“Christ brings healing and celebration,” said Worship Coordinator Dr. Sam Parkes, reminding all that they comprise many families, but “all human.”

After a Scripture reading from John 15, on the vine and the branches, Swanson preached a powerful opening sermon on his key takeaway from that story: Without Jesus, we can’t do anything.

Just as the disciples back then struggled with anxiety over uncertainty, we too have uncertainly.

But even with all that is going on, “Don’t let your hearts be troubled, Southeastern Jurisdiction,” Swanson said.

He noted that even the Avengers got worried and wondered if could defeat Thanos; it is natural to struggle with this.

“So often we get through life by denying what is going on. I’m not going to deny the fear and anxiety that’s in this room right here. But I hear him again: Do not let your hearts be troubled. Despite all the plotting that may be going on, do not let your hearts be troubled.”

Swanson said we often get too tied up in the things we want to see happen. Instead of allowing the Spirit to lead us to God’s vision, “We’ve already designed the church in our own image and likeness.”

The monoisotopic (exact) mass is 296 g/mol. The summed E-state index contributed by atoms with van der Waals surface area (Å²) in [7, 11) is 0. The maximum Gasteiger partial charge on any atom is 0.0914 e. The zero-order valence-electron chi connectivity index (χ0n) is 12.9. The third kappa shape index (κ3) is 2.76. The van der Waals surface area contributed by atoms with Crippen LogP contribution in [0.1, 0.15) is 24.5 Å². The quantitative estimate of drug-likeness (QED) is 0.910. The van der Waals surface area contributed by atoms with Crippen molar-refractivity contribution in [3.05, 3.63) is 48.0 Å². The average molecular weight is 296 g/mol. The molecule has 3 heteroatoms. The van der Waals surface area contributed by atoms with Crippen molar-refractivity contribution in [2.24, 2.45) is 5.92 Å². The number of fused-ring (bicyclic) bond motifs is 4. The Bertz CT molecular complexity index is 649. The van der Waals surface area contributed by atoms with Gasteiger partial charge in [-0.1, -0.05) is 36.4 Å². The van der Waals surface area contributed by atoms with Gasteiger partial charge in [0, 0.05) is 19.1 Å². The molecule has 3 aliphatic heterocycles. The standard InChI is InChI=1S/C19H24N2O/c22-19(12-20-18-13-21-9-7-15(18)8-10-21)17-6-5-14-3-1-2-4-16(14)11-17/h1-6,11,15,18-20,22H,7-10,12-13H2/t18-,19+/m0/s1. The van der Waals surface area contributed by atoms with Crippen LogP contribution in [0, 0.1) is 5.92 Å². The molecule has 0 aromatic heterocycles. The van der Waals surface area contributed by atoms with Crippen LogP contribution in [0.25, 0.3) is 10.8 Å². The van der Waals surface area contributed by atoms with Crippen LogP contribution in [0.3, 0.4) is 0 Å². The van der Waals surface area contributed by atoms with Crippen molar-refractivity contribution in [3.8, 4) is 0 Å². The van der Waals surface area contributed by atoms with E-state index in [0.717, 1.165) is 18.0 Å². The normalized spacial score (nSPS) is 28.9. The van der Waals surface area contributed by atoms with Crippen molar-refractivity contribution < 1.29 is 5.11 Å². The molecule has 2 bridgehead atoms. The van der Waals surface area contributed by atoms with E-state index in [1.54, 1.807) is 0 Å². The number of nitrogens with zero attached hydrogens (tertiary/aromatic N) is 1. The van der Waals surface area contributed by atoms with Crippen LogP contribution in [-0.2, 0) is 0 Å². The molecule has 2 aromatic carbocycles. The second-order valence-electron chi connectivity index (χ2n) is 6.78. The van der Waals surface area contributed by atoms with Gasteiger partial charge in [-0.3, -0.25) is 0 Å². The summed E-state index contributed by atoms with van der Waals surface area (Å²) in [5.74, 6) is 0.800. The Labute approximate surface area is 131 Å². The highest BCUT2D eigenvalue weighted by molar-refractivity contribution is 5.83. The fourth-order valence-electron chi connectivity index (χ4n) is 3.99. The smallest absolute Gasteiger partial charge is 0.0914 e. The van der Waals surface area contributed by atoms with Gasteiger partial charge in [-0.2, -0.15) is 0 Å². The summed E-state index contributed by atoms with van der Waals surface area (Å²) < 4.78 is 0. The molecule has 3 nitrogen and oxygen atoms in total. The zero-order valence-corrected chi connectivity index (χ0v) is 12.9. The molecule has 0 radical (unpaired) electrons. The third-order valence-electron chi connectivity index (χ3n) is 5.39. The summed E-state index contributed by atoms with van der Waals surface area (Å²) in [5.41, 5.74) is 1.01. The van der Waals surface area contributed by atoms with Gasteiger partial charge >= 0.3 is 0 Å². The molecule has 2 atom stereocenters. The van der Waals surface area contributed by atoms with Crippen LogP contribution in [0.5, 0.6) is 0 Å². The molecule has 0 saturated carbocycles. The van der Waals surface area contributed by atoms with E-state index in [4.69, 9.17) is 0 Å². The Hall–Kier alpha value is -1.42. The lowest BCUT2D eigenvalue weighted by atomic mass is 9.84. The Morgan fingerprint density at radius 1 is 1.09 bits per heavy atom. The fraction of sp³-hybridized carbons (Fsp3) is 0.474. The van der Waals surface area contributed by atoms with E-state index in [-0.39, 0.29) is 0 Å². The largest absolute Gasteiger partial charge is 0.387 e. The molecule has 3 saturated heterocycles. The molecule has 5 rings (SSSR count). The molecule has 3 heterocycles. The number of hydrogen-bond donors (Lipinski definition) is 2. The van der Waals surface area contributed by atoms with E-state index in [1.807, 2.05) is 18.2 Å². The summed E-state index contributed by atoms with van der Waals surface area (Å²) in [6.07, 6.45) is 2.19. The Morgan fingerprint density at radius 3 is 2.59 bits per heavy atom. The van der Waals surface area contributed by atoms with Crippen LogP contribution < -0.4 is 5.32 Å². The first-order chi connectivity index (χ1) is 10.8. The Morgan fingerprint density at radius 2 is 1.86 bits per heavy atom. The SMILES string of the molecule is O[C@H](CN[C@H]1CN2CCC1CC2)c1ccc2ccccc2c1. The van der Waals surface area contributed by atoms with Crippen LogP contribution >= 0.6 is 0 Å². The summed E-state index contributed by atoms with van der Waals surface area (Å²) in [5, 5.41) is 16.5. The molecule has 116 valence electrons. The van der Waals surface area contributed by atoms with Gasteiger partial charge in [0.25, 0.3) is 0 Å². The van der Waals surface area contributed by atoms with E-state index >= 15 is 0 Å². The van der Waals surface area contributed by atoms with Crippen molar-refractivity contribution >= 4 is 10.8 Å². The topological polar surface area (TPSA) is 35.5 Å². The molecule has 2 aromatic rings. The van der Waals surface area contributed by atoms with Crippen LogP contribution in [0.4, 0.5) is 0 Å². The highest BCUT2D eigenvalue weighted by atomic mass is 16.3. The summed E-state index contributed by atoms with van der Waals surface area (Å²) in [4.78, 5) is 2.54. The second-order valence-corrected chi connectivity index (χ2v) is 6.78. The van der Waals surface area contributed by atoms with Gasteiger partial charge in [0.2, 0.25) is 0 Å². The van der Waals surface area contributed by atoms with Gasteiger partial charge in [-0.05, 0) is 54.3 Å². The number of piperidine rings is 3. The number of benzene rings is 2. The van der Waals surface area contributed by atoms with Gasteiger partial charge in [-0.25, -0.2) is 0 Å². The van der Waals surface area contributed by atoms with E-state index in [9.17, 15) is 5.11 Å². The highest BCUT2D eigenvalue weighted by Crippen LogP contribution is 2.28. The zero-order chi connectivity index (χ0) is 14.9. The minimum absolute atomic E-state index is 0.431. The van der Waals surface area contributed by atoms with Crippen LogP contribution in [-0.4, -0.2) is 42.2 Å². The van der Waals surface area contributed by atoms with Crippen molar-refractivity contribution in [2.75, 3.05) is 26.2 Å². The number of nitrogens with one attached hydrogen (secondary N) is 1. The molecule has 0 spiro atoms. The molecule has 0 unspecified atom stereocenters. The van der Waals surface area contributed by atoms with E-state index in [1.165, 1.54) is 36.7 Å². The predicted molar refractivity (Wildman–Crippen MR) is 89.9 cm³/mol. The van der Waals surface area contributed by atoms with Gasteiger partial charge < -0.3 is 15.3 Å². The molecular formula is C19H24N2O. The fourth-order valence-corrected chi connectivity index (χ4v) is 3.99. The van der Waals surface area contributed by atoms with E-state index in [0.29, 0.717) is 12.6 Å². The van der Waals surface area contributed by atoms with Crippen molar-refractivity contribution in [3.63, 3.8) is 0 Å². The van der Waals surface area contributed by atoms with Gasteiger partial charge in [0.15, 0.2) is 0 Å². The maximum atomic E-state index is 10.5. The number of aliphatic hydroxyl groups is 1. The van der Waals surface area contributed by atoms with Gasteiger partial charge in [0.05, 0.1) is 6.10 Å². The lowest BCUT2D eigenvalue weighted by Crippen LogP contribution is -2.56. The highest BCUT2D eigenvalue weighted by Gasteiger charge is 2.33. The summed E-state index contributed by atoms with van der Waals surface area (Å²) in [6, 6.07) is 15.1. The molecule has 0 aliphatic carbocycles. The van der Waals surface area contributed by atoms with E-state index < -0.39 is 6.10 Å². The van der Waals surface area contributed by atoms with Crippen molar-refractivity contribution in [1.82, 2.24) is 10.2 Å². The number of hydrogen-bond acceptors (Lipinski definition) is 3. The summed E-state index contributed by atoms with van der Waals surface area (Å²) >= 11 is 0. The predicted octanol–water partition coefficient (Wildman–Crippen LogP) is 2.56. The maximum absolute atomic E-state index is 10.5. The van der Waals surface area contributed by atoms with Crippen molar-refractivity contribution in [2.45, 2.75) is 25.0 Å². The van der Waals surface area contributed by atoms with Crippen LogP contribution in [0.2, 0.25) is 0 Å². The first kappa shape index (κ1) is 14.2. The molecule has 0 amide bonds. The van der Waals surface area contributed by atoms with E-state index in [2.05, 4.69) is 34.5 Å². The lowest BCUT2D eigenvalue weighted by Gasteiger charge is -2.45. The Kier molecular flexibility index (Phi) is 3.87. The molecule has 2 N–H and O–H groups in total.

We must understand from where our help comes, Swanson preached to resounding applause: Jesus.

“Forget your agenda,” Swanson said. “Stop for a minute and say, ‘Despite what I want, nevertheless—let your will be done.’”

Sacred grounds

Swanson, of the Mississippi Area, presided over the morning service, first calling on retired Bishop Richard C. Looney. Looney led the body in an opening prayer that emphasized the connection of vital local churches

“Let the prayer of St. Francis become our own,” Looney said, asking the Lord to help bring love where there is hatred, faith where there is doubt, hope where there is despair, and light where there is darkness.